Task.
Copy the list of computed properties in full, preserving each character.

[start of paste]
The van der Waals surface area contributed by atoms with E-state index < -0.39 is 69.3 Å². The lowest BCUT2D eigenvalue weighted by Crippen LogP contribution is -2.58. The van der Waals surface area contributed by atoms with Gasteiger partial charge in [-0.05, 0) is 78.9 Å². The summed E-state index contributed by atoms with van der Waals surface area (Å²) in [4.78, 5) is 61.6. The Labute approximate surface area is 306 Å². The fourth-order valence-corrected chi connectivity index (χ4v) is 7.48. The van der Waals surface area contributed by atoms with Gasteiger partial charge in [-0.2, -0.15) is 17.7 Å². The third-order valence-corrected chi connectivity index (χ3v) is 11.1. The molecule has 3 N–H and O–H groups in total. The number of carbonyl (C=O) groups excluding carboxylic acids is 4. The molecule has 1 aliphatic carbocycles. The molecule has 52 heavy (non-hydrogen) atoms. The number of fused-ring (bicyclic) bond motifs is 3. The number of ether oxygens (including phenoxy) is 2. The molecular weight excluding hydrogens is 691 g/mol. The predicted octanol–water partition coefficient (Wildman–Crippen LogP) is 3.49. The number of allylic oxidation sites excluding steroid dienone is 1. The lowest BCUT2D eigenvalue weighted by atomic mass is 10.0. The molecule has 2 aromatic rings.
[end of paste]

The van der Waals surface area contributed by atoms with E-state index < -0.39 is 69.3 Å². The lowest BCUT2D eigenvalue weighted by Crippen LogP contribution is -2.58. The van der Waals surface area contributed by atoms with Gasteiger partial charge in [-0.05, 0) is 78.9 Å². The summed E-state index contributed by atoms with van der Waals surface area (Å²) in [4.78, 5) is 61.6. The Labute approximate surface area is 306 Å². The fourth-order valence-corrected chi connectivity index (χ4v) is 7.48. The van der Waals surface area contributed by atoms with Gasteiger partial charge in [-0.2, -0.15) is 17.7 Å². The third-order valence-corrected chi connectivity index (χ3v) is 11.1. The molecule has 3 N–H and O–H groups in total. The number of carbonyl (C=O) groups excluding carboxylic acids is 4. The molecule has 1 aliphatic carbocycles. The molecule has 52 heavy (non-hydrogen) atoms. The number of fused-ring (bicyclic) bond motifs is 3. The number of ether oxygens (including phenoxy) is 2. The molecular weight excluding hydrogens is 691 g/mol. The predicted octanol–water partition coefficient (Wildman–Crippen LogP) is 3.49. The number of allylic oxidation sites excluding steroid dienone is 1. The lowest BCUT2D eigenvalue weighted by atomic mass is 10.0. The molecule has 2 aromatic rings.